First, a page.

Are we getting enough sleep?

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I’ve just read this fascinating book about sleep. You may remember that my own issues with depression are massively tied up with sleep (lack, or excess thereof), and that I’ve been trying some new tricks to conquer my sleep demons. However, all of that is working on that assumption that we need around 8hrs a night to keep on an even keel. The research discussed in this book suggests that it is no surprise I’m still tired and messed up all the time, because actually, I am being short changed. As is everyone else who works on the same assumption.

It’s all Edison’s fault apparently. The workaholic inventor deplored anything which shortened the amount of time available for work, especially “unproductive sleep” and so wanted to invent a way to reduce the time spent in the land of nod. Enter: the electric lightbulb. Of course for millions of years, our ancestors had their daily schedules dictated to them by the celestial wanderings of the sun. Nightfall was a dangerous time when the risk of accident, injury or attack increased, so to was wiser to stay indoors by the fire and rest. Of course there’s some work that can be done by the light of the fire, candle, oil or gas lamp. But it wasn’t that great for the eyes, and it was expensive too, so for the most part, we used the darkness for sleeping. Would it surprise you if I told you that as recently as 100 years ago, the average amount of sleep for an adult was about 9 hours a night? Now, in our shining bright electric world, where we have conquered darkness with the flick of a switch, it is closer to 1.5 hours.

But, most of us have grown up feeling quite happy and refreshed if and when we get our eight hours. Haven’t we? Surely Edison was right – we don’t need the extra hours, and after all, we can sleep when we’re dead, can’t we? Coren illustrates that even people who count themselves as good sleepers can benefit from bringing their average daily shut eye up closer to the 10 hours enjoyed by our chimpanzee relatives – in terms of improved performance, attention, mood etc. and yet our modern world makes it harder and harder to get appropriate rest. Shift work, long commutes, 24 hour living, getting by on little or no sleep is seen as an admirable skill, and we regularly ask people in scarily responsible roles to push their eyelid muscles to the limit by working longer and longer shifts. Surgeons, pilots, train drivers, truck drivers, soldiers… No damage they could do if overtired eh? In fact, when you realise that human fatigue played a key role in accidents like Chernobyl, three mile island, the challenger space shuttle disaster, you might start to think we’ve got something very wrong.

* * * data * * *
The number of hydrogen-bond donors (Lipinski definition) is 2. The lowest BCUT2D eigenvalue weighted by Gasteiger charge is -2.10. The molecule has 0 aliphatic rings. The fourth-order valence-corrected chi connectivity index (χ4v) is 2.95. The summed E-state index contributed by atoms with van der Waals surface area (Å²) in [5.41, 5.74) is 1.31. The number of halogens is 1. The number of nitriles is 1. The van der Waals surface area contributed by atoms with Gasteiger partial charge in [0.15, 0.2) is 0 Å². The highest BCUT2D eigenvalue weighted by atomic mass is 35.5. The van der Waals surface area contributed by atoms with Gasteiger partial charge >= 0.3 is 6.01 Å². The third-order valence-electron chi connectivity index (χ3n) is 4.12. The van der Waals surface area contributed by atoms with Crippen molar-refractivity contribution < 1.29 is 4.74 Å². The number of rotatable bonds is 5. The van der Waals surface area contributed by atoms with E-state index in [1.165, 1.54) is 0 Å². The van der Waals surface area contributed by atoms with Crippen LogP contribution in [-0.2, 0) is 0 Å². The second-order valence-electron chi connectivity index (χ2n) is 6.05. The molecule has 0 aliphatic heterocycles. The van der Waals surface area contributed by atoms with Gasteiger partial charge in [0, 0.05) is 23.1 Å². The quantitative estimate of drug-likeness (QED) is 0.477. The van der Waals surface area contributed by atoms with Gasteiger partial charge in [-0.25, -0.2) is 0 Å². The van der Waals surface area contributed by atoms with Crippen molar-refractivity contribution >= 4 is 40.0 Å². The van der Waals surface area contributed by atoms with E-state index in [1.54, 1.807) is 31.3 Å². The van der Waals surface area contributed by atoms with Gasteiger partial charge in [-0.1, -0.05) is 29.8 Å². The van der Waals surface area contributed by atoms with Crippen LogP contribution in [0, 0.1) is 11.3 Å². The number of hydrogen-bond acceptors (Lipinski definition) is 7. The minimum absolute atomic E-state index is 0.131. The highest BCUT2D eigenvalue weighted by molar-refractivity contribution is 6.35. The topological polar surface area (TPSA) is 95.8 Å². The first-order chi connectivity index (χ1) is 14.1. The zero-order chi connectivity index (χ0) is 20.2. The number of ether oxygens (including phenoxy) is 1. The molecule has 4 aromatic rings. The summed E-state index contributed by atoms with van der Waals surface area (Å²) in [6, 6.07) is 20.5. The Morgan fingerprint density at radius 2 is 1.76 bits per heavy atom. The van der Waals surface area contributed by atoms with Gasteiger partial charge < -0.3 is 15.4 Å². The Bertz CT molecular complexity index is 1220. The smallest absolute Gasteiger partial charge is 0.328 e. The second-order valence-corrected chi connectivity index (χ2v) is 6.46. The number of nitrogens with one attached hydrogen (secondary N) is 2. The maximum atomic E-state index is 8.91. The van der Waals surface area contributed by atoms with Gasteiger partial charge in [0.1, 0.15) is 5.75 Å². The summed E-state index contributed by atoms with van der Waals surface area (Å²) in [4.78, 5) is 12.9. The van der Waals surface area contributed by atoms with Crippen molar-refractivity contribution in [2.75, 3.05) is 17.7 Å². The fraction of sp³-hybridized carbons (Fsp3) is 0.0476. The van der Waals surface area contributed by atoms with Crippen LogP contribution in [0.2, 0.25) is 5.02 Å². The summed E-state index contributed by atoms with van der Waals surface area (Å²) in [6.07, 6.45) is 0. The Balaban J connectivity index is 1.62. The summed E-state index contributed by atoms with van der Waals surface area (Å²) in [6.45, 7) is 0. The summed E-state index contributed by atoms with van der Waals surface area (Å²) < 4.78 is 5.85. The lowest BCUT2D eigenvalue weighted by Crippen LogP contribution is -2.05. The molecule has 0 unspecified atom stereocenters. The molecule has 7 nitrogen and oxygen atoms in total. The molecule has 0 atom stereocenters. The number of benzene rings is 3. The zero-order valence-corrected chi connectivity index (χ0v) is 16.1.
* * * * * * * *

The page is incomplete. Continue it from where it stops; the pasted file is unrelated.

Knowing the interaction between sleep and mood, I wonder if we can’t also blame the explosion in mental health problems on Mr Edison’s workaholism. Apparently, despite his insistence he only slept four hours a night, he frequently also had two three hour naps in the day. But they didn’t count apparently. Other famous non-sleepers also fail to hold up under close inspection. The fact is, sometimes if we’re really tired, We nod off without realising. Even for seconds at a time, drifting off in a meeting, or realising that half way down the page we haven’t taken in a word we’ve read. Micro sleeps – our brain grabbing as much restorative time as it can.

So how do we go about getting 10 hours sleep? I don’t know about you but I’m only home for about 12 hours on a night, so it doesn’t leave much time for cooking, eating, housework, washing, dressing, let alone leisure or exercise. The good news is that it is as effective if you maybe have your eight hours on a night, but then catch a nap in the afternoon. Still hard to achieve when working full time, but a snooze on the train home or at lunchtime might be doable. Ideally, sometime on the 1pm – 4pm slot would work well with the dips in our circadian rhythm (the real reason the post lunch slot is so hard to stay awake through)- but again, I’m not sure many work places are set up to let us have a siesta. But maybe they should think about it. The benefits in terms of increased productivity, reduced errors, sick leave and improved morale might make it worth their while.

Mood monitoring – up and down and up again…

For those of us with depression or anxiety issues, an important part of managing our condition is recognising how we are feeling, and trying to understand what has contributed to us feeling that way. Many of us might feel there are cycles, or patterns to our shifting moodscape – either time based, or perhaps in response to particular set of circumstances. However it can be difficult to accurately remember how good or bad we were feeling last friday, or two months ago – so it is useful to keep a record.

Of course, there is a good old fashioned pen and paper diary, or log book – but the 21st century has given us many different ways we can capture information about our moods and habits, which helpfully prompt us to complete our scores, and sometimes even offer helpful advice on how to keep on an even keel.

I’ve tried a few, and find them particularly helpful in understanding what’s going on with me. I have a tendency to minimise my distress, say it’s not that bad, but the visualisation of a deteriorating mood over a period of weeks, can help me acknowledge that I need to take action.

Moodscope

moodscope score